Andy Warhol American, 1928 – 1987 Soup Can, Vegetarian Vegetable 1964 Silkscreen Print mark: 32 x 18 3/4 in. Frame: 41 5/8 x 29 1/4 in. (105.7 x 74.3 cm) Gift of Richard Anuszkiewicz Contemporary art challenges the need for frames. Some works benefit from a frame’s appearance while others bypass the use of frames entirely. Pop art collapses the space between everyday life and art. It often uses commercial imagery as social commentary. Andy Warhol is known for his “factory” that produced hundreds of silkscreened controversial works. Warhol’s Soup Can, Vegetarian Vegetable is both matted and framed. Does the frame intensify or weaken the commercialism of the image? Does it make the image a work of art? Framing method: matted, framed, hang elevated above eye level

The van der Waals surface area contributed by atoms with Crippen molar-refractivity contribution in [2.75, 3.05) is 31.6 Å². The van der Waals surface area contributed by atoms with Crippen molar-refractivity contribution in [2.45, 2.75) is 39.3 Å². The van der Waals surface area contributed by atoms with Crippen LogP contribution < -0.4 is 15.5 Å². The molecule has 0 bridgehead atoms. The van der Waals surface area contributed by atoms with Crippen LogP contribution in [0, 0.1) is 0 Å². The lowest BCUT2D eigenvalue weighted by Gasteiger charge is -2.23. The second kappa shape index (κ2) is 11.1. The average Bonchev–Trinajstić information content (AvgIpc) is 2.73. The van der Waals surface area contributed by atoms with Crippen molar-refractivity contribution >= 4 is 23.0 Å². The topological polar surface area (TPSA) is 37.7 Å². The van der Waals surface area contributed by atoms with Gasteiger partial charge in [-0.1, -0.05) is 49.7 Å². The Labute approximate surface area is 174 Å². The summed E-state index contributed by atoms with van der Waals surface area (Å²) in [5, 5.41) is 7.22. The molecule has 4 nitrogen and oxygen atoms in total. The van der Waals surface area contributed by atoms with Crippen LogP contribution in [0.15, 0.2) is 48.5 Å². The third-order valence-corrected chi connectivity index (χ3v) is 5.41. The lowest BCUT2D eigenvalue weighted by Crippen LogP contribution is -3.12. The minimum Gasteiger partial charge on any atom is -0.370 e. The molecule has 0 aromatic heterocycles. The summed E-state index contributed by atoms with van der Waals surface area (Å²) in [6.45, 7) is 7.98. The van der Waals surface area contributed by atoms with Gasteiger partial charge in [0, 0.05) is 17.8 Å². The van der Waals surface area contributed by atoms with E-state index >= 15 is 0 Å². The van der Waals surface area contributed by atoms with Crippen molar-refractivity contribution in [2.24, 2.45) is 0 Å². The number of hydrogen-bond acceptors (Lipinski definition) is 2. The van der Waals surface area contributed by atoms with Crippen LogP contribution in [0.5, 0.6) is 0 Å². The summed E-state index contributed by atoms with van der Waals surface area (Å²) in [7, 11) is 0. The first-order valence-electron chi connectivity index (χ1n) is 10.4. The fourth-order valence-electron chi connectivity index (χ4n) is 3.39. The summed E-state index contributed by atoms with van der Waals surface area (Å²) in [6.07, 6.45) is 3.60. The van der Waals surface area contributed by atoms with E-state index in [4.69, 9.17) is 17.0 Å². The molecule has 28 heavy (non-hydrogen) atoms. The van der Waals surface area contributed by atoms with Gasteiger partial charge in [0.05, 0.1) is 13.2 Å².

Campbell’s Vegetable Vegetarian soup can 2011 Aluminum, paper, soup Does displaying an object in an art museum automatically make it a work of art? Warhol changed the relationship between popular culture and art. Here the exhibition questions the connections between an infamous painting and the original object it depicts. By framing this common object behind glass in a museum, how are your perceptions of the can confronted? Does this juxtaposition influence you to think differently about the Warhol painting? Framing method: pedestal, vitrine, against wall